Multi-technology mix NBN could now cost over AUD$50 billion
The company formerly known as NBN Co today announced that it now estimates that Australia's National Broadband Network will now cost between AUD$46 billion and AUD$56 billion. The new figure exceeds the current estimate of AUD$41 billion, which itself is double the AUD$20.4 billion the Coalition originally said it would spend on a multi-technology mix (MTM) National Broadband Network.
The MTM approach to the National Broadband Network utilises fibre-to-the-premise (FTTP), fibre-to-the-node (FTTN), fire-to-the-building (FTTB), hybrid fibre-coaxial cable (HFC), fixed wireless and satellite technologies. According to NBN Co's 2016 corporate plan, the company expects that 20% of premises will be connected via FTTP, 38% via FTTN or FTTB, 34% via HFC, 5% via fixed wireless, and just 3% via Satellite. NBN Co plans to reach nine million homes by 2018, and to finish the rollout by 2020.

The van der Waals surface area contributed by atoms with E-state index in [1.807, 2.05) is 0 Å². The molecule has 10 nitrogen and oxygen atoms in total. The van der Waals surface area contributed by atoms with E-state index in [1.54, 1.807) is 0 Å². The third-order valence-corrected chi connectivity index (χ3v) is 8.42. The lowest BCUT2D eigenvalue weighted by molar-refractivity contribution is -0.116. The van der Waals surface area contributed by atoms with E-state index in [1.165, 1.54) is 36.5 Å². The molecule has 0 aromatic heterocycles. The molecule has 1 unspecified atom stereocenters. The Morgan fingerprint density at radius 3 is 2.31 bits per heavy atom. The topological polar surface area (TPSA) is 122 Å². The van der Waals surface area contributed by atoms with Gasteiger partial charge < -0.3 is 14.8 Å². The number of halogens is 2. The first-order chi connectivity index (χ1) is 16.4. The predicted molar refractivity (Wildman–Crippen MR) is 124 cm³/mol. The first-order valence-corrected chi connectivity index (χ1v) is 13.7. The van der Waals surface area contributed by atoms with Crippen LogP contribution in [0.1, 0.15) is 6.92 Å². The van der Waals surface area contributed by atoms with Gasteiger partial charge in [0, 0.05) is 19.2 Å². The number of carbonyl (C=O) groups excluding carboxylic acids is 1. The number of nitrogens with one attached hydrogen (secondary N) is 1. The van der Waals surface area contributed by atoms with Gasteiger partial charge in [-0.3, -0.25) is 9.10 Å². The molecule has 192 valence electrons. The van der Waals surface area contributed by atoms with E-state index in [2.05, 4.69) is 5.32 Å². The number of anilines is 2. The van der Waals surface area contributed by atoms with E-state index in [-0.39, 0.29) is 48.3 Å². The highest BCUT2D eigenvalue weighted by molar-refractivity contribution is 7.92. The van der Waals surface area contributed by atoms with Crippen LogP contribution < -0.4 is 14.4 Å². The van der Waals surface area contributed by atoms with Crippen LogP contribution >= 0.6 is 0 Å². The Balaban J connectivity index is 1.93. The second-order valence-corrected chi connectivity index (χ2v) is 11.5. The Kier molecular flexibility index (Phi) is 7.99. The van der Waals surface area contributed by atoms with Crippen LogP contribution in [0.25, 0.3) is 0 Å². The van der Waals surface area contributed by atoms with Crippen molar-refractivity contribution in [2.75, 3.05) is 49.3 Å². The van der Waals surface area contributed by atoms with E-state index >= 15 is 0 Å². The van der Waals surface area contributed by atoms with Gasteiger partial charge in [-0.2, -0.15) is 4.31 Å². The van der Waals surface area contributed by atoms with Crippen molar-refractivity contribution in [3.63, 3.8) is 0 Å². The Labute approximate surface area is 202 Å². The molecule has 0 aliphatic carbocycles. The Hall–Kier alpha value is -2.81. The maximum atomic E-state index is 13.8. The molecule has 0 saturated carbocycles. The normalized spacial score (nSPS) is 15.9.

Despite the new, larger cost estimate, NBN Co says a National Broadband Network solely utilising FTTP technology – as originally proposed by Labor – would have been even more expensive and taken longer to build. A "high level analysis" performed by NBN Co management suggests an all-FTTP model would have cost between AUD$74 billion and AUD$84 billion, and could not be completed until 2026 at the earliest.
Labor originally costed its all-FTTP National Broadband Network at AUD$37.4 billion
The Government's funding for the NBN is capped at AUD$29.5 billion. NBN Co will likely have to seek private investment to cover the gap.
In addition, NBN Co today detailed its achievements for the 2015 financial year, saying it has exceeded its targets.
"[NBN Co] has not only met its targets; it has exceeded them," said NBN Co CEO Bill Morrow. "The achievements of the past 12 months give us confidence that we can continue to accelerate the build. This will help us to meet our goal of ensuring that every home and business in Australia can receive fast broadband by 2020 so we can spur the digital economy and close the digital divide."
Over the 12 months leading up to June 30, the NBN Co says it mas more than doubled the number of premises than can connect to the National Broadband Network, as well as the number of homes with an active connection to the network. 1.2 million premises can now connect to the National Broadband Network, and 486,000 homes and businesses are actively connected.